Osteopilus pulchrilineatus 

Scope: Global
Language: English

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Taxonomy [top]

Kingdom Phylum Class Order Family
Animalia Chordata Amphibia Anura Hylidae

Scientific Name: Osteopilus pulchrilineatus
Species Authority: (Cope, 1870)
Common Name(s):
English Hispaniolan Yellow Treefrog, Common Treefrog
Hyla pulchrilineata Cope, 1870
Taxonomic Source(s): Frost, D.R. 2013. Amphibian Species of the World: an Online Reference. Version 5.6 (9 January 2013). Electronic Database. American Museum of Natural History, New York, USA. Available at: http://research.amnh.org/herpetology/amphibia/index.html.
Taxonomic Notes: Recent phylogenetic analyses found that there is almost no genetic variation among Dominican populations of this species, suggesting relatively high levels of gene flow or migration. There is no evidence of cryptic species.

Assessment Information [top]

Red List Category & Criteria: Vulnerable B2ab(i,ii,iii) ver 3.1
Year Published: 2013
Date Assessed: 2012-04-19
Assessor(s): IUCN SSC Amphibian Specialist Group,
Reviewer(s): Hoffmann, M. & Cox, N.A.
Contributor(s): Hedges, B., Marte, C., Ross, G., Timyan, J., Diaz, L., Hernández, M., Rodriguez, M., Landestoy, M., Galvis, P., Bayard, P., Powell, R. & Inchaustegui, S.
Facilitator/Compiler(s): Angulo, A. & Lewis, J.
Listed as Vulnerable given that its area of occupancy (AOO) is estimated to be between 1,351 and 2,000 km2,  its population is severely fragmented and there is a continuing decline in its extent of occurrence (EOO), AOO, and the area, extent and quality of its habitat throughout much of Hispaniola.
Previously published Red List assessments:

Geographic Range [top]

Range Description:This species has a highly fragmented distribution on Hispaniola, which suggests that it has declined from a previously more uniform distribution. It has been recorded from sea level up to 1,091 m asl (Henderson and Powell 2009). Surveys from 2008-2010 have recorded this species in ten geographical localities of the Dominican Republic, including Montecristi, Dajabon, Nalga de Maco, Santiago Rodríguez, Salto de la Damajagua, Loma La Canela, Monte Plata, Sanchez Ramírez, Samana and Los Haitises. These surveys have expanded its area of occupancy (AOO) since its last assessment in 2004. However, even considering this expansion, the occupied area (herein taken as a proxy for AOO, although the actual AOO would be more restricted as some sites consist of small ponds beyond the margins of which frogs cannot survive) in the Dominican Republic is estimated to be 1,074 km2 based on field work and presence of suitable habitat (R. Powell pers. comm. February 2012). While there is no estimate for its occupied area in Haiti, based on the current original forest cover (estimated to be 277.5 km2 or 1% of the original forest cover in Haiti, B. Hedges pers. comm. April 2012) and the rate of natural habitat loss experienced by this country, suitable sites are projected to disappear within 10-20 years (R. Powell pers. comm. February 2012; B. Hedges pers. comm. February 2012), so it is expected that this species' AOO will most likely not exceed 2,000 km2. Its current overall range (taken as a proxy for extent of occurrence) is estimated to be 24,334 km2; which represents a reduction in its historical EOO, as areas previously demarcated as its range have undergone alteration due to human activities (e.g. loss of area in the Valle de Cibao, portions of the Valle de San Juan, eastern plains and Neiba uplands, central uplands east of HW 1; R. Powell pers. comm. February 2012).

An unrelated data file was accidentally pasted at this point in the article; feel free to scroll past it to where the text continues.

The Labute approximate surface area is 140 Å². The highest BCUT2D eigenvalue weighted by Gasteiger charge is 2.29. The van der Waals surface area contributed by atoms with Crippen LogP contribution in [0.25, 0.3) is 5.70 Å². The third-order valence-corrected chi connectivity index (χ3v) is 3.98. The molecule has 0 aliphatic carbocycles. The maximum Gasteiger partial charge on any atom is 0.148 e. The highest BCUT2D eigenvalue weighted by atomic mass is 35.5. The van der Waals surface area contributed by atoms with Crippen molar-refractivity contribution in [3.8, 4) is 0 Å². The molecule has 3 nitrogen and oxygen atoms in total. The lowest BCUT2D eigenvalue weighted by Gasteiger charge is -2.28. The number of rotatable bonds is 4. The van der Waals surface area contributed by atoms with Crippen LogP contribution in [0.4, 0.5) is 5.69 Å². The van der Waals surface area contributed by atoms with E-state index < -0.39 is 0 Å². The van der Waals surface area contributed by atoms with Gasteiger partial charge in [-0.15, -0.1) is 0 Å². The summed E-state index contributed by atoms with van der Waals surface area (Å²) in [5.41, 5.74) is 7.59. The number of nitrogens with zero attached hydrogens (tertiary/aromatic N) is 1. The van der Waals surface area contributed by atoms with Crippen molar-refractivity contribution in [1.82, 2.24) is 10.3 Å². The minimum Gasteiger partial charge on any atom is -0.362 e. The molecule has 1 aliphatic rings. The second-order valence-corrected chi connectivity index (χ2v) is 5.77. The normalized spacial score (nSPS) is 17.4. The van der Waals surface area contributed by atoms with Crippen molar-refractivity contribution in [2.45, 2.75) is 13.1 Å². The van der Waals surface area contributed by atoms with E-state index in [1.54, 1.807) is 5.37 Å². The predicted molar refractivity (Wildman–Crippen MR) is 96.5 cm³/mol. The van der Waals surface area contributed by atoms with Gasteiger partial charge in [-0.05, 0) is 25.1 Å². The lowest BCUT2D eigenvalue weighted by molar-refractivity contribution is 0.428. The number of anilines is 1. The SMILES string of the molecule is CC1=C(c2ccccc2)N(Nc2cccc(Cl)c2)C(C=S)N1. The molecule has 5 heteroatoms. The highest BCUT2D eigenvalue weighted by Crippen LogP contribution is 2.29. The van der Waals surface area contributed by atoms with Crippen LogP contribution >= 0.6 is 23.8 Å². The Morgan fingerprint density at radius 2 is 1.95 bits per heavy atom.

Countries occurrence:
Dominican Republic; Haiti
Additional data:
Estimated area of occupancy (AOO) - km2:1351Continuing decline in area of occupancy (AOO):Yes
Estimated extent of occurrence (EOO) - km2:24334
Continuing decline in extent of occurrence (EOO):Yes
Upper elevation limit (metres):1091
Range Map:Click here to open the map viewer and explore range.

Population [top]

Population:This species has always been hard to find, but even so it appeared to be in decline prior to the 2004 assessment, with many historic subpopulations that seemed to disappear. It was not recorded during extensive searches of the Cordillera Central in the Dominican Republic in suitable habitat from 1998 to 2000. However, more recent surveys conducted between 2008-2010 have documented approximately 340 mature individuals in ten localities including the Cordillera Central. Although single individuals have been observed, the species is more commonly heard actively calling in groups ranging from 3-80 individuals. These surveys have also detected breeding populations. This species was last recorded in Haiti during a survey conducted in October 2010 at Plain Formon, Massif de la Hotte. The population is considered to be severely fragmented as per the IUCN Red List Guidelines, i.e. it occurs in fragmented habitat patches, it has a poor dispersal ability and limited gene flux, and 50% or more of individuals are found in isolated and fragmented habitat patches.